Directly observed therapy for treating tuberculosis


Directly observing people with TB take their drugs to help them complete their treatment

Jamlick Karumbi1, Paul Garner2

1. KEMRI-wellcome Trust Research Programme, SIRCLE collaboration, Nairobi, Kenya
2. Liverpool School of Tropical Medicine, Department of Clinical Sciences, Liverpool, Merseyside, UK

Karumbi J, Garner P. Directly observed therapy for treating tuberculosis. Cochrane Database of Systematic Reviews 2015, Issue 5. Art. No.: CD003343. 

To read the full review please follow this link: DOI: 10.1002/14651858.CD003343.pub4.

This Cochrane Review summarises trials evaluating the effects of directly observed therapy (DOT) for treating people with tuberculosis (TB) or people on prophylaxis to prevent active disease compared to self-administered treatment. After searching for relevant trials up to 13 January 2015, we included 11 randomized controlled trials, enrolling 5662 people with TB, and conducted between 1995 and 2008.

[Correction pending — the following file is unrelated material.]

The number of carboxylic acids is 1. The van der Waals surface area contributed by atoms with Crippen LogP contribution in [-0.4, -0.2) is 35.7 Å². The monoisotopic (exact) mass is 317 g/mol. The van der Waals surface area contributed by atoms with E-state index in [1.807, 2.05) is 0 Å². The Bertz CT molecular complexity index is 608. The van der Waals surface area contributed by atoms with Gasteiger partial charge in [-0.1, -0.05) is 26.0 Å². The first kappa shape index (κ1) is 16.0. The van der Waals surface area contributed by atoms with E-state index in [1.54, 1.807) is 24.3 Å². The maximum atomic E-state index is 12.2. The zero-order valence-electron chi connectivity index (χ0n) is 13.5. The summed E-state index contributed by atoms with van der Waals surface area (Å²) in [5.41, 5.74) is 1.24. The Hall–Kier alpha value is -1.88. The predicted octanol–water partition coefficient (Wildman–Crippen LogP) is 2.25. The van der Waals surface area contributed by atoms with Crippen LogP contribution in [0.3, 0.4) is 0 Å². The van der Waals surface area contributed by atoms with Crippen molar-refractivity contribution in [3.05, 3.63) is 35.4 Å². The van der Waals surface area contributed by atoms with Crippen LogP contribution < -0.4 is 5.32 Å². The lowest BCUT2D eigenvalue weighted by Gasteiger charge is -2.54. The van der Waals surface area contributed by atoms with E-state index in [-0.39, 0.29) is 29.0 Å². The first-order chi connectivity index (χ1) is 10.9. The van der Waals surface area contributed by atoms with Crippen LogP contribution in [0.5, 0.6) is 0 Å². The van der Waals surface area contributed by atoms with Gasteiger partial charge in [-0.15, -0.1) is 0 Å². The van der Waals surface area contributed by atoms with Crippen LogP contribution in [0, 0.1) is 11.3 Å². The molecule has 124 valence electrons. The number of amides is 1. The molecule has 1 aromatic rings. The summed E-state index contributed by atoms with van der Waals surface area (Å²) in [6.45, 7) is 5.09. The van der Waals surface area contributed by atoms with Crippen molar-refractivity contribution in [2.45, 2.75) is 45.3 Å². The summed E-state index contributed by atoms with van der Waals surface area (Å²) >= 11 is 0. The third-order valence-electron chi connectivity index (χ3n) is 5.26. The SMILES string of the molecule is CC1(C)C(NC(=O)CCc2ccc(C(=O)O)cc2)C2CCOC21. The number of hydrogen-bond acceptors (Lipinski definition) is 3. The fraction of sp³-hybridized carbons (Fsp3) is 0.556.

What is DOT and how might it improve treatment outcomes for people with TB

DOT is one strategy to ensure that patients with TB take all their medication. An 'observer' acceptable to the patient and the health system observes the patient taking every dose of their medication, and records this for the health system to monitor.

The World Health Organization currently recommends that people with TB are treated for at least six months to achieve cure. These long durations of treatment can be difficult for patients to complete, especially once they are well and need to return to work. Failure to complete treatment can lead to relapse and even death in individuals, and also has important public health consequences, such as increased TB transmission and the development of drug resistance.

What the research says

Overall, cure and treatment completion in both self-treatment and DOT groups was low, and DOT did not substantially improve this. Small effects were seen in a subgroup of studies where the self-treatment group were monitored less frequently than the DOT group.

There is probably no difference in TB cure or treatment completion when the direct observation was conducted at home or at the clinic (moderate quality evidence). There is probably little or no difference in TB cure direct observation is conducted by a community health worker or family member (moderate quality evidence) and there may be little or no difference in treatment completion either (low quality evidence).

Direct observation may have little or no effect on treatment completion in injection drug users (low quality evidence).

The authors conclude that DOT on its own may not offer the solution to poor adherence in people taking TB medication.